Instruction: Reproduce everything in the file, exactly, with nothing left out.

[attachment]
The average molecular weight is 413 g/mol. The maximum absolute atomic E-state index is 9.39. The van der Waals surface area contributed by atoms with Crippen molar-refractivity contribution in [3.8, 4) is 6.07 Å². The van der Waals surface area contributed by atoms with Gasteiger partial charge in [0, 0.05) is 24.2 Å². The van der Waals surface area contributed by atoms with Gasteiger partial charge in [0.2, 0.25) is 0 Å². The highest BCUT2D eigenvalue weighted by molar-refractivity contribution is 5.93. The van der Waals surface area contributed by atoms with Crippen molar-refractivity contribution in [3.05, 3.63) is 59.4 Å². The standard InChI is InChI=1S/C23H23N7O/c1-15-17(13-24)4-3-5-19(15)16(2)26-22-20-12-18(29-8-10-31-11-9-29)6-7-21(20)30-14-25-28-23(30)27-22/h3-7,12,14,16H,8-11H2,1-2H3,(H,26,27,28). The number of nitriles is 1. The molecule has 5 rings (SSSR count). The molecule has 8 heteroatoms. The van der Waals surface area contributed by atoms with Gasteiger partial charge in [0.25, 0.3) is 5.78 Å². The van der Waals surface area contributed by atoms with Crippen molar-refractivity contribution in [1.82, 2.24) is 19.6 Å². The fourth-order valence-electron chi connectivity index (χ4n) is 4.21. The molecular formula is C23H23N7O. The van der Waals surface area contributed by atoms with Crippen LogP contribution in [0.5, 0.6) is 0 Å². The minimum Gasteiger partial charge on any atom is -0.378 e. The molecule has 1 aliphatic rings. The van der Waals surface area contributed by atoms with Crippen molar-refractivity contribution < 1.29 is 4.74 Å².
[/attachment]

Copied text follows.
The average molecular weight is 413 g/mol. The maximum absolute atomic E-state index is 9.39. The van der Waals surface area contributed by atoms with Crippen molar-refractivity contribution in [3.8, 4) is 6.07 Å². The van der Waals surface area contributed by atoms with Gasteiger partial charge in [0, 0.05) is 24.2 Å². The van der Waals surface area contributed by atoms with Gasteiger partial charge in [0.2, 0.25) is 0 Å². The highest BCUT2D eigenvalue weighted by molar-refractivity contribution is 5.93. The van der Waals surface area contributed by atoms with Crippen molar-refractivity contribution in [3.05, 3.63) is 59.4 Å². The standard InChI is InChI=1S/C23H23N7O/c1-15-17(13-24)4-3-5-19(15)16(2)26-22-20-12-18(29-8-10-31-11-9-29)6-7-21(20)30-14-25-28-23(30)27-22/h3-7,12,14,16H,8-11H2,1-2H3,(H,26,27,28). The number of nitriles is 1. The molecule has 5 rings (SSSR count). The molecule has 8 heteroatoms. The van der Waals surface area contributed by atoms with Gasteiger partial charge in [0.25, 0.3) is 5.78 Å². The van der Waals surface area contributed by atoms with Crippen molar-refractivity contribution in [1.82, 2.24) is 19.6 Å². The fourth-order valence-electron chi connectivity index (χ4n) is 4.21. The molecular formula is C23H23N7O. The van der Waals surface area contributed by atoms with Crippen LogP contribution in [0.5, 0.6) is 0 Å². The minimum Gasteiger partial charge on any atom is -0.378 e. The molecule has 1 aliphatic rings. The van der Waals surface area contributed by atoms with Crippen molar-refractivity contribution < 1.29 is 4.74 Å².